Sleepiness was also reported in clinical trials of children taking Lyrica. See “Side effects in children” above for more details.

Because Lyrica can make you sleepy or dizzy, it can affect your ability to drive or operate machinery. For this reason, you should avoid these and other potentially dangerous activities until you know how Lyrica affects you. Talk with your doctor about when it may be safe for you to do these activities again.

If you experience sleepiness or dizziness that’s bothersome during your treatment, talk with your doctor. They’ll work with you to find the best treatment for your condition.

Sexual side effects

You may wonder if Lyrica can cause side effects that affect you sexually.

It was noted in clinical studies that some people experienced an increase or decrease in their libido (sex drive) while taking Lyrica. It isn’t known how often this side effect may have occurred in people taking either Lyrica or a placebo (a treatment with no active drug). It’s also not known for certain whether these sexual side effects were due to Lyrica or another cause.

It’s also important to note that other side effects of Lyrica, like feeling sleepy, could affect your sex drive.

If you’re concerned about sexual side effects during your Lyrica treatment, talk with your doctor. They can help determine the cause and discuss the best treatment for you.

Blurry vision

Blurry vision could occur while taking Lyrica. Across clinical studies involving adults with different conditions:

  • 7% of adults taking Lyrica reported blurry vision
  • 2% of adults taking a placebo reported blurry vision

But in most cases, blurry vision went away as people continued taking the medication.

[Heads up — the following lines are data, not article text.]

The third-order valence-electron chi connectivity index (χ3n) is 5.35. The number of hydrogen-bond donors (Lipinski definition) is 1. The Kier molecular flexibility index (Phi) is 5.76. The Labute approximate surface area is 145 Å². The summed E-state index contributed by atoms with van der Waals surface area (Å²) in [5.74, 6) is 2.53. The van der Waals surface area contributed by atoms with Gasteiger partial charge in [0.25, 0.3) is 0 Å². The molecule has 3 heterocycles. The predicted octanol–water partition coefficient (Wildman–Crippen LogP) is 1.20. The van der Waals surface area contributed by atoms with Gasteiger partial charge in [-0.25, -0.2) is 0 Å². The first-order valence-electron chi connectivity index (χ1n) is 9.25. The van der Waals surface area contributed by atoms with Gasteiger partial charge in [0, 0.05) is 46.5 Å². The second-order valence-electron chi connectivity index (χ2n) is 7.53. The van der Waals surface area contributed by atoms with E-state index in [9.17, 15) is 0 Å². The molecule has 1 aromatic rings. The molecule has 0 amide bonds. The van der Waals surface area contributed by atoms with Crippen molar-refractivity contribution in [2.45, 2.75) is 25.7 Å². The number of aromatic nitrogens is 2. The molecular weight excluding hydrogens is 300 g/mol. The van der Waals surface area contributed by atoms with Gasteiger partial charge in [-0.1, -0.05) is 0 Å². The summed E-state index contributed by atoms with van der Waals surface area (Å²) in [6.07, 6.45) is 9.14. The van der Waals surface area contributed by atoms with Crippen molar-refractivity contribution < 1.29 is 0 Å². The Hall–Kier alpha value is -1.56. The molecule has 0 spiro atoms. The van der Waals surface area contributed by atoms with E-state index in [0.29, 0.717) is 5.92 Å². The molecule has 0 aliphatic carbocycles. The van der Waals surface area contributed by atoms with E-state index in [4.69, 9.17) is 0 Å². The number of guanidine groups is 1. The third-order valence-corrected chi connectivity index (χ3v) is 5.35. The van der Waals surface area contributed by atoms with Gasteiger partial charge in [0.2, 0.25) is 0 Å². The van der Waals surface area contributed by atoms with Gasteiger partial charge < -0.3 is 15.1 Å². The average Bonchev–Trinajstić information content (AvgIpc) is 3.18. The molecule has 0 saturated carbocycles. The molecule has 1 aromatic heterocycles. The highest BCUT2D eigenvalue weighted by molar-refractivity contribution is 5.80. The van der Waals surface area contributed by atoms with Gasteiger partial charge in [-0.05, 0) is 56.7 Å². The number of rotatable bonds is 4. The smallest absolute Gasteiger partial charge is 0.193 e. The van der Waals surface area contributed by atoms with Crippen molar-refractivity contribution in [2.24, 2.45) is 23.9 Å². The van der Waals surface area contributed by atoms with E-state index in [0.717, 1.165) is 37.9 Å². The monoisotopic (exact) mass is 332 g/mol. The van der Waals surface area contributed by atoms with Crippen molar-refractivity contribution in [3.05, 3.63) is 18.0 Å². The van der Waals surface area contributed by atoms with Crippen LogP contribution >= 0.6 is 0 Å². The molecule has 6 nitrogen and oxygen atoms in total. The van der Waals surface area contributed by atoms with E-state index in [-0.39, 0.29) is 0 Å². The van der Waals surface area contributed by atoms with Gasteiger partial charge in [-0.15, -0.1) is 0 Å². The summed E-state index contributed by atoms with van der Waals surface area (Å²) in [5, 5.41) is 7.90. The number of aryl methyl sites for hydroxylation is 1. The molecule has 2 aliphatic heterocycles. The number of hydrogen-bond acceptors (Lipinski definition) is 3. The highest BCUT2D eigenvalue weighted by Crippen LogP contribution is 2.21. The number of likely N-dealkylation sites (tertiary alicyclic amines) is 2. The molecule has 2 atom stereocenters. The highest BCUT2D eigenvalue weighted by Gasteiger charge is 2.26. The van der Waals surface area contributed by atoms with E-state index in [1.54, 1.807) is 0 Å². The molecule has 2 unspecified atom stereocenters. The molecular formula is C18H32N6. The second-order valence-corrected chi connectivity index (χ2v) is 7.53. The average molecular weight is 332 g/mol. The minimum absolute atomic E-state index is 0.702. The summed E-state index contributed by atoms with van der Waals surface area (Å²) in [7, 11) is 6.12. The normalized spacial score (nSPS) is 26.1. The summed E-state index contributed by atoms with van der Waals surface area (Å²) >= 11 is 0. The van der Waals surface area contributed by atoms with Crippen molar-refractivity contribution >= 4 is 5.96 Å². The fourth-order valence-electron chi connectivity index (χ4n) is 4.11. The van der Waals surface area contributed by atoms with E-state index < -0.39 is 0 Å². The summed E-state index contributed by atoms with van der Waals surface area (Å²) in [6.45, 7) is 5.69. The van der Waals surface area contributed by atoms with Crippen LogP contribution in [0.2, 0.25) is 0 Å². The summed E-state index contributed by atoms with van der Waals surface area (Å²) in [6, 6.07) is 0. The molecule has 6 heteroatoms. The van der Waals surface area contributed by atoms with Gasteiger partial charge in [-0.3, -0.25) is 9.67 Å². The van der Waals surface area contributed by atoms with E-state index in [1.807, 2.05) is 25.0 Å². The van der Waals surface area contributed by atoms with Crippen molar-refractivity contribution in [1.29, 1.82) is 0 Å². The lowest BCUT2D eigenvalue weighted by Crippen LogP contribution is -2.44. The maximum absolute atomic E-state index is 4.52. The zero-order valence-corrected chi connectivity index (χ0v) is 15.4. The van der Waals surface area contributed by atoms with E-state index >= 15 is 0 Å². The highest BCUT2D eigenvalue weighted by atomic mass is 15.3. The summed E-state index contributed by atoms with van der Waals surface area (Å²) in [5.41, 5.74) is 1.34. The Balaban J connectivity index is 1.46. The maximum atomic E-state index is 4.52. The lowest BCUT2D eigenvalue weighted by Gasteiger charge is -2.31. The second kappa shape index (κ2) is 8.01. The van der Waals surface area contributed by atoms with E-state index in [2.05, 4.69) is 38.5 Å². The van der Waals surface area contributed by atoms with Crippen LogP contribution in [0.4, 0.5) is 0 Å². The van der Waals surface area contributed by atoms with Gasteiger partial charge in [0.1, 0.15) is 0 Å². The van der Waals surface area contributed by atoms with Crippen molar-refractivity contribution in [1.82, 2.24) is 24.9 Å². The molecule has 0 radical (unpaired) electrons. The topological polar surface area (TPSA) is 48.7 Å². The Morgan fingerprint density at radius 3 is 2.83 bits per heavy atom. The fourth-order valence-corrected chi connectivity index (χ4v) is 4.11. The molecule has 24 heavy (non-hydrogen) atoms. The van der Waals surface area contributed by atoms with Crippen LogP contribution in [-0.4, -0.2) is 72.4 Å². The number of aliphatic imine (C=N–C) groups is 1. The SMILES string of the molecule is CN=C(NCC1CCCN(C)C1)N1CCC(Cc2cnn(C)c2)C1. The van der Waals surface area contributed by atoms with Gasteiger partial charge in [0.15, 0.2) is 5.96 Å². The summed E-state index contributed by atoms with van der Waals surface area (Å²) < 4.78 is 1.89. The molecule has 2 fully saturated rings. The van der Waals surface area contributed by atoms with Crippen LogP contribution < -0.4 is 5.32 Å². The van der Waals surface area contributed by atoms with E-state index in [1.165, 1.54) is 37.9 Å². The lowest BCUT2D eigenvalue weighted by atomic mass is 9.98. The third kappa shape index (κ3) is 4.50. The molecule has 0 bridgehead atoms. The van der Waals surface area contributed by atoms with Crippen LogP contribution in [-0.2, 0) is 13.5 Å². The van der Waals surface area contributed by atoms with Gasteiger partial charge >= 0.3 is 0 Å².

It isn’t known if Lyrica has any long-term effects on vision. Call your doctor if you experience any changes in your vision while taking Lyrica. Your doctor may decide to monitor your vision more frequently. If your vision changes don’t go away even with continued use of Lyrica, your doctor may have you try a different treatment for your condition.

Depression and suicide risk

Lyrica belongs to a class of medications called antiepileptic drugs (AEDs). As with other AEDs, Lyrica may raise your risk for suicidal thoughts and behaviors. Lyrica may also increase your risk for new or worsening depression and other unusual changes in your behavior or mood.

Tell your doctor right away if you experience new or worsening:

  • anxiety
  • depression
  • thoughts of suicide
  • other changes in your mood

It’s not known how many children or adults taking Lyrica may have suicidal thoughts or behaviors during clinical trials. But in clinical trials of people taking other AEDs:

  • about 0.43% of people taking an AED had suicidal thoughts or behaviors
  • about 0.24% of people taking a placebo (a treatment with no active drug) had suicidal thoughts or behaviors

If you have new or worsening depression or thoughts of suicide while taking Lyrica, talk with your doctor right away. They may recommend that you switch to a different medication to treat your condition. Your doctor may also recommend other ways to help lower your suicidal thoughts or behaviors.


Dr. Oche Otorkpa PG Cert, MPH, PhD

Dr. Oche is a seasoned Public Health specialist who holds a post graduate certificate in Pharmacology and Therapeutics, an MPH, and a PhD both from Texila American University. He is a member of the International Society of Substance Use Professionals and a Fellow of the Royal Society for Public Health in the UK. He authored two books: "The Unseen Terrorist," published by AuthorHouse UK, and "The Night Before I Killed Addiction."